Virgin soil epidemic
Virgin soil epidemic refers to an epidemic resulting from the introduction of a disease into a place where it does not occur or spread naturally. Virgin soil epidemics have occurred with European colonization, particularly during the Age of Discovery, when European explorers and colonialists brought diseases to "New World" lands in the Americas, Australia and Pacific Islands.
When a population has not had contact with a particular pathogen, individuals in that population have not built up any immunity to that organism, and have not received immunity passed from mother to child. Epidemiologist Francis Black has suggested that some isolated populations may not have mixed enough to become as genetically heterogeneous as their colonizers, which would also have affected their natural immunity. Consequently when a previously unknown disease is introduced to such a population, there is an increase in the morbidity and mortality rates; historically this increase has often been devastating, and always noticeable.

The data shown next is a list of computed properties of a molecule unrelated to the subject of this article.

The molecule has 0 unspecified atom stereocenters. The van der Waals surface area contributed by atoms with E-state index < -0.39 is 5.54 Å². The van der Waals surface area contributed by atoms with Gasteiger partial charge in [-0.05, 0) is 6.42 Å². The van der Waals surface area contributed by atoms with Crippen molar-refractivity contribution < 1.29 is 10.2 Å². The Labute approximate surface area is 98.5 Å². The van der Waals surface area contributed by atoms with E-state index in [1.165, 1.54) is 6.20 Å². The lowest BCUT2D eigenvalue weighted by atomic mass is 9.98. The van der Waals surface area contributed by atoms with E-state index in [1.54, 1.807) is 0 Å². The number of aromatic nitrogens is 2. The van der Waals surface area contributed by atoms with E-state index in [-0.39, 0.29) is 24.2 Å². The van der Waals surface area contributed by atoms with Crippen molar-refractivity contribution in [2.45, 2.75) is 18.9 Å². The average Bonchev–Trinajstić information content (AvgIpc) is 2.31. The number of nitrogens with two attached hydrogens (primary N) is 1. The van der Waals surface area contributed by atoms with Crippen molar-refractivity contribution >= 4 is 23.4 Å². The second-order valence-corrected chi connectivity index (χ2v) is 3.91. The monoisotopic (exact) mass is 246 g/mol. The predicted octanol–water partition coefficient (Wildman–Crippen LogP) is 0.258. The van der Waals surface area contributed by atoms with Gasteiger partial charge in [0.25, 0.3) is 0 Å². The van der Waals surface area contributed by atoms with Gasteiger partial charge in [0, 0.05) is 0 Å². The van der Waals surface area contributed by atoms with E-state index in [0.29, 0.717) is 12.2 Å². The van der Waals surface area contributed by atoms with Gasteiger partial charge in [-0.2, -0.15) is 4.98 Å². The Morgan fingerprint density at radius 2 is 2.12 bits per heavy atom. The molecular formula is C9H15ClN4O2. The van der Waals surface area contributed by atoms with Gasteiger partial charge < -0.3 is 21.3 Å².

Virgin soil epidemics also occurred in the Old World prior to the Age of Discovery. For example, the Romans spread smallpox through new populations in Europe and the Middle East in the 2nd century AD, and the Mongols brought the bubonic plague to Europe and the Middle East in the 14th century.
See also 
- Alchon, Suzanne Austin (2003), A Pest in the Land: New World Epidemics in a Global Perspective, University of New Mexico Press, ISBN 0-8263-2871-7
- Cliff, Andrew David; Haggett, Peter; Smallman-Raynor, Matthew (2000), Island Epidemics, Oxford University Press, ISBN 0-19-828895-6
- Hays, J. N. (2005), Epidemics and Pandemics: Their Impacts on Human History, ABC-CLIO, ISBN 1-85109-658-2